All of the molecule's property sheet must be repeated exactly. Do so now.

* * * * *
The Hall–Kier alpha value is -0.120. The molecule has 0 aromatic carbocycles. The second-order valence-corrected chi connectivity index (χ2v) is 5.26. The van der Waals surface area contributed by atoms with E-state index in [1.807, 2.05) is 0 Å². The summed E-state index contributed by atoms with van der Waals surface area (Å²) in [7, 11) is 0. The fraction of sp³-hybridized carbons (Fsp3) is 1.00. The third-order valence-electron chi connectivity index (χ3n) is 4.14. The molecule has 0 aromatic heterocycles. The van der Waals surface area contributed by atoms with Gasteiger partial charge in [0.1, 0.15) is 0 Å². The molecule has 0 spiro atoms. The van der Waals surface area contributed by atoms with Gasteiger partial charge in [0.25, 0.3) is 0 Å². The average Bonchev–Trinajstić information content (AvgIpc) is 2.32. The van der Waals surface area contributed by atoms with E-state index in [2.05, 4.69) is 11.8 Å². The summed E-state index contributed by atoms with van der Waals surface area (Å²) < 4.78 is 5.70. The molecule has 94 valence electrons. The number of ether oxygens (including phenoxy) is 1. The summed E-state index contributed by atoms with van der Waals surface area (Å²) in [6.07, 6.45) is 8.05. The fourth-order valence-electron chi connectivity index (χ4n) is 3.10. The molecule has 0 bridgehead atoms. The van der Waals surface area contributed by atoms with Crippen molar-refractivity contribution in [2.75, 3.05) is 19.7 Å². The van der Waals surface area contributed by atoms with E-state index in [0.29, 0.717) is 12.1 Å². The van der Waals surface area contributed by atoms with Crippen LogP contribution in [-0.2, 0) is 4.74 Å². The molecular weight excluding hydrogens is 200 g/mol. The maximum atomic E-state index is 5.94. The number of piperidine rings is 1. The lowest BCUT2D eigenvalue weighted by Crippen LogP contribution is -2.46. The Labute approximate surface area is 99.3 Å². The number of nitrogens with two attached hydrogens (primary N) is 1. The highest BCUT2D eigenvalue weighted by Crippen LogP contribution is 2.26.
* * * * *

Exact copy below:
The Hall–Kier alpha value is -0.120. The molecule has 0 aromatic carbocycles. The second-order valence-corrected chi connectivity index (χ2v) is 5.26. The van der Waals surface area contributed by atoms with E-state index in [1.807, 2.05) is 0 Å². The summed E-state index contributed by atoms with van der Waals surface area (Å²) in [7, 11) is 0. The fraction of sp³-hybridized carbons (Fsp3) is 1.00. The third-order valence-electron chi connectivity index (χ3n) is 4.14. The molecule has 0 aromatic heterocycles. The van der Waals surface area contributed by atoms with Gasteiger partial charge in [0.1, 0.15) is 0 Å². The molecule has 0 spiro atoms. The van der Waals surface area contributed by atoms with Gasteiger partial charge in [0.25, 0.3) is 0 Å². The average Bonchev–Trinajstić information content (AvgIpc) is 2.32. The van der Waals surface area contributed by atoms with E-state index in [2.05, 4.69) is 11.8 Å². The summed E-state index contributed by atoms with van der Waals surface area (Å²) < 4.78 is 5.70. The molecule has 94 valence electrons. The number of ether oxygens (including phenoxy) is 1. The summed E-state index contributed by atoms with van der Waals surface area (Å²) in [6.07, 6.45) is 8.05. The fourth-order valence-electron chi connectivity index (χ4n) is 3.10. The molecule has 0 bridgehead atoms. The van der Waals surface area contributed by atoms with Crippen molar-refractivity contribution in [2.75, 3.05) is 19.7 Å². The van der Waals surface area contributed by atoms with E-state index in [0.29, 0.717) is 12.1 Å². The van der Waals surface area contributed by atoms with Crippen LogP contribution in [-0.2, 0) is 4.74 Å². The molecular weight excluding hydrogens is 200 g/mol. The maximum atomic E-state index is 5.94. The number of piperidine rings is 1. The lowest BCUT2D eigenvalue weighted by Crippen LogP contribution is -2.46. The Labute approximate surface area is 99.3 Å². The number of nitrogens with two attached hydrogens (primary N) is 1. The highest BCUT2D eigenvalue weighted by Crippen LogP contribution is 2.26.